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Suppose my PostgreSQL instance suddenly abnormally stopped and data is dirty and not saved in RAM or WAL. In that case what will happen ?

Where from I can recover that data? and also if server also shutdown in that case what will happen to dirty data?

Is there any separate file where that dirty data stored to recover?

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3 Answers 3

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data is dirty and not saved in RAM or WAL.

Where would that data be if not in those locations?

Within the Postgres executable there is a strictly defined sequence of when data in memory, WAL and disk files are written. This ensures consistent recovery after system crashes. Transactions which have been committed still show in the data after recovery. Transactions which made changes but were not committed are rolled back. Whatever "dirtyness" they may have caused is wiped clean.

You do not need to do anything manually to achieve this. It is built into the executable.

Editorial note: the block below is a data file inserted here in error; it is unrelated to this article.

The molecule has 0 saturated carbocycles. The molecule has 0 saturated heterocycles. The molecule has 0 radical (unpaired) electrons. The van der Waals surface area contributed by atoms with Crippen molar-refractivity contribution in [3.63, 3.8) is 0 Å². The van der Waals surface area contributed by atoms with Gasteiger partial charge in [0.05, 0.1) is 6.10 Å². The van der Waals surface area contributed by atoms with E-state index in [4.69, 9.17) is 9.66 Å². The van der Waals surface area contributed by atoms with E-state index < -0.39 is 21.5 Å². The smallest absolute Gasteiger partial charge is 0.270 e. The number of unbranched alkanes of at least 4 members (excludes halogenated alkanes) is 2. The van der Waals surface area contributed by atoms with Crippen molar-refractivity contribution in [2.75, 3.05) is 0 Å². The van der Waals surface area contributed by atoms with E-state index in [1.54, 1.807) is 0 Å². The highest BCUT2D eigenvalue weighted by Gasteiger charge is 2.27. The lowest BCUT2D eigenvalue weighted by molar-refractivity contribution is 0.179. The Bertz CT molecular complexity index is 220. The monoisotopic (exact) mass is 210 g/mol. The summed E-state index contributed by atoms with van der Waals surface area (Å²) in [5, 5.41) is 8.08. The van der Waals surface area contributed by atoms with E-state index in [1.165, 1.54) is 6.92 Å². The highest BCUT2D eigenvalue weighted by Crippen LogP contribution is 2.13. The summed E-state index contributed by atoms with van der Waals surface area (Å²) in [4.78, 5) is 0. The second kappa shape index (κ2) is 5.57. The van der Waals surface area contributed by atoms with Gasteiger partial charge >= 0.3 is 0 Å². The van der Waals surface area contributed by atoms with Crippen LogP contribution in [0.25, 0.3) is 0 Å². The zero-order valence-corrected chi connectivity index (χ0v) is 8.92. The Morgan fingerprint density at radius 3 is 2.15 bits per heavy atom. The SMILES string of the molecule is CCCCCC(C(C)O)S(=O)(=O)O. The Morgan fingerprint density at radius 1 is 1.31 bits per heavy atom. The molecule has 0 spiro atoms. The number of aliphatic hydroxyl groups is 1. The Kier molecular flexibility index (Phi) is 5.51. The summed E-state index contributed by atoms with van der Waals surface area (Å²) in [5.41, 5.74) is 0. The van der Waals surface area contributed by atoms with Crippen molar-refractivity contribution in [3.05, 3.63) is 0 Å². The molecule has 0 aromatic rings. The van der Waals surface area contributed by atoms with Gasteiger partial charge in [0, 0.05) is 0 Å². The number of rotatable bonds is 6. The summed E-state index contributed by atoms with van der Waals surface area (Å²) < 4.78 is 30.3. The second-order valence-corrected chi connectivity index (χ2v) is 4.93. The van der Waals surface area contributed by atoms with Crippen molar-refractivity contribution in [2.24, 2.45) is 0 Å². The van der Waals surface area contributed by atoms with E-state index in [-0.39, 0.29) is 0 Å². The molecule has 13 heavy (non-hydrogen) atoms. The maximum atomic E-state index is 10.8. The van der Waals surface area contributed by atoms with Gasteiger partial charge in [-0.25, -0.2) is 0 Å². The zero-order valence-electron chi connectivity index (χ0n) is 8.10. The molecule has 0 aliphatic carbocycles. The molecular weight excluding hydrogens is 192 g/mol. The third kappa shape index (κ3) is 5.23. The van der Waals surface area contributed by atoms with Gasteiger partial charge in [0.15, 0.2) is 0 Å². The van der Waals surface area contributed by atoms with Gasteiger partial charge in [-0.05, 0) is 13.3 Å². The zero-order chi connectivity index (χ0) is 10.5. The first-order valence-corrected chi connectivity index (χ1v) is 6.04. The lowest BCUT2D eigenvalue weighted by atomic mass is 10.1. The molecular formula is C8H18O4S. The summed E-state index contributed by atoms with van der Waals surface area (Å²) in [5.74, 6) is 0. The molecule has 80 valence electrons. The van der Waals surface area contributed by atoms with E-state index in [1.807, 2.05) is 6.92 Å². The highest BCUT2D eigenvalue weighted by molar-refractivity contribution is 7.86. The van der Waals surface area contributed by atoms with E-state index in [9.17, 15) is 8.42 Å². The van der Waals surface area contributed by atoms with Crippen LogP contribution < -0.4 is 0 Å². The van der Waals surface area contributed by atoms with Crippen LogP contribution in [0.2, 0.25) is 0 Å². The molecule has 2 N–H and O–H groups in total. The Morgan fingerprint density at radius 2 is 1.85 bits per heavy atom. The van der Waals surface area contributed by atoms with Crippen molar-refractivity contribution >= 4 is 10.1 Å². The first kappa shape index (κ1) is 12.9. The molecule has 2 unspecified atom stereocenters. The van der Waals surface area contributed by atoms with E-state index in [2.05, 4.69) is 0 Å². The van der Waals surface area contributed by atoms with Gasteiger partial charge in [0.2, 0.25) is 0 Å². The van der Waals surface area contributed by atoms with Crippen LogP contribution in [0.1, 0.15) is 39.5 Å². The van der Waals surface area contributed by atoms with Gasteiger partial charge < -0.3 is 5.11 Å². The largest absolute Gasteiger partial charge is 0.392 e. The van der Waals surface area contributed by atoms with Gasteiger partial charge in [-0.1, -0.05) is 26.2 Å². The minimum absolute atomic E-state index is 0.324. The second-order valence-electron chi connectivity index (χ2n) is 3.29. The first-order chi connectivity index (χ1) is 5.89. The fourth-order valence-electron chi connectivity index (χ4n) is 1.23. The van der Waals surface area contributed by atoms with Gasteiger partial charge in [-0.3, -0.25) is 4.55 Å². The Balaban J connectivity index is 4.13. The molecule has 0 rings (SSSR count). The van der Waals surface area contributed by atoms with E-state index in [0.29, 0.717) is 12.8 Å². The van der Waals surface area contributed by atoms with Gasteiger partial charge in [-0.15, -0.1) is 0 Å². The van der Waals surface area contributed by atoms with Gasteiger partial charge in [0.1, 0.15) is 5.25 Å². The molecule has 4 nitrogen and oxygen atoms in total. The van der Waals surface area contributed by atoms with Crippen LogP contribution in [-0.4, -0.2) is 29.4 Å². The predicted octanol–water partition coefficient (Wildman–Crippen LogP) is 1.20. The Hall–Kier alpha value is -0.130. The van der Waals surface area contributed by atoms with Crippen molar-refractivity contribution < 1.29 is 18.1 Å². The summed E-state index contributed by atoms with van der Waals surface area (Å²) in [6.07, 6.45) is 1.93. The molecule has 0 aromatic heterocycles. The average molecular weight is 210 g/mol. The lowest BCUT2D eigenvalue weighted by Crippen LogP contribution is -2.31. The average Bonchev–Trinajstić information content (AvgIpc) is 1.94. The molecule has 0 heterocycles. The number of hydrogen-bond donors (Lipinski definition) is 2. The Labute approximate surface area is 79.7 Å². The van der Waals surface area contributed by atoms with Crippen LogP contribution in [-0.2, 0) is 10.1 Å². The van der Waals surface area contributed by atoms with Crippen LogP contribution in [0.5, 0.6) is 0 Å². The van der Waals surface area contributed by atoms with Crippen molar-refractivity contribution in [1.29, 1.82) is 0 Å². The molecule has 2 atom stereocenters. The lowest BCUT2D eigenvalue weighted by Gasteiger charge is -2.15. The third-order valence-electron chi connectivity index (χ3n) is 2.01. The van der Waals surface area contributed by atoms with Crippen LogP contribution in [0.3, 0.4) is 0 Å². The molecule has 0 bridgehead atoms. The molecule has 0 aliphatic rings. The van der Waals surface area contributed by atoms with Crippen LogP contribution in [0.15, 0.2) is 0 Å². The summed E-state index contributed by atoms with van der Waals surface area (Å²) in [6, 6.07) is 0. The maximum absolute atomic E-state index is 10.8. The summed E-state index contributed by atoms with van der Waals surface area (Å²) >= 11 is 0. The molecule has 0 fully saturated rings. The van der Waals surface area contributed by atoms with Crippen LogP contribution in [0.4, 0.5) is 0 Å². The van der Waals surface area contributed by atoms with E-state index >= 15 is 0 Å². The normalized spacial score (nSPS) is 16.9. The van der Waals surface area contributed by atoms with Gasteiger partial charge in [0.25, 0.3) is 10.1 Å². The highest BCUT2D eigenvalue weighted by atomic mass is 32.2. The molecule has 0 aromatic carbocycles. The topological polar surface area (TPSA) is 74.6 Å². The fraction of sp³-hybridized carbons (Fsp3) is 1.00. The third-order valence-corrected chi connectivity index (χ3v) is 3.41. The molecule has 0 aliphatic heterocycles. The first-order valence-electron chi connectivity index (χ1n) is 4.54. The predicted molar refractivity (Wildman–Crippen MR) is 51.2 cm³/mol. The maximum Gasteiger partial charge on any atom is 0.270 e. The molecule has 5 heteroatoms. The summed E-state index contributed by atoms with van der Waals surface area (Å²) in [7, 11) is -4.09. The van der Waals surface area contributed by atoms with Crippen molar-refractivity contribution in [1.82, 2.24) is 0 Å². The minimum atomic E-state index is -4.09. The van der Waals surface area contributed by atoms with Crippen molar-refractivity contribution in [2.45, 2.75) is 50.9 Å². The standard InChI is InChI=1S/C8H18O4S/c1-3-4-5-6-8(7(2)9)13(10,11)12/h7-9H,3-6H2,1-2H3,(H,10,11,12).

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Dirty data from your transaction are "saved" in RAM (but that will not survive a shutdown), and they may also be saved in the WAL. They may even be written to the data files and persisted to disk.

However, all that does not matter. As long as the transaction was not committed, the transaction is not marked as committed in the commit log, and all the data are invisible. If any of the data from your aborted transaction made it to data files before the shutdown, autovacuum will remove them at some later point.

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The PosgreSQL documentation has a whole section on reliability and the Write Ahead Log. It's quite detailed as to how it works, and how data is managed. Once it's committed and written to the WAL, it can be considered to be in the database. If it isn't committed to the WAL, it won't be in the database. There is no more to it than that.

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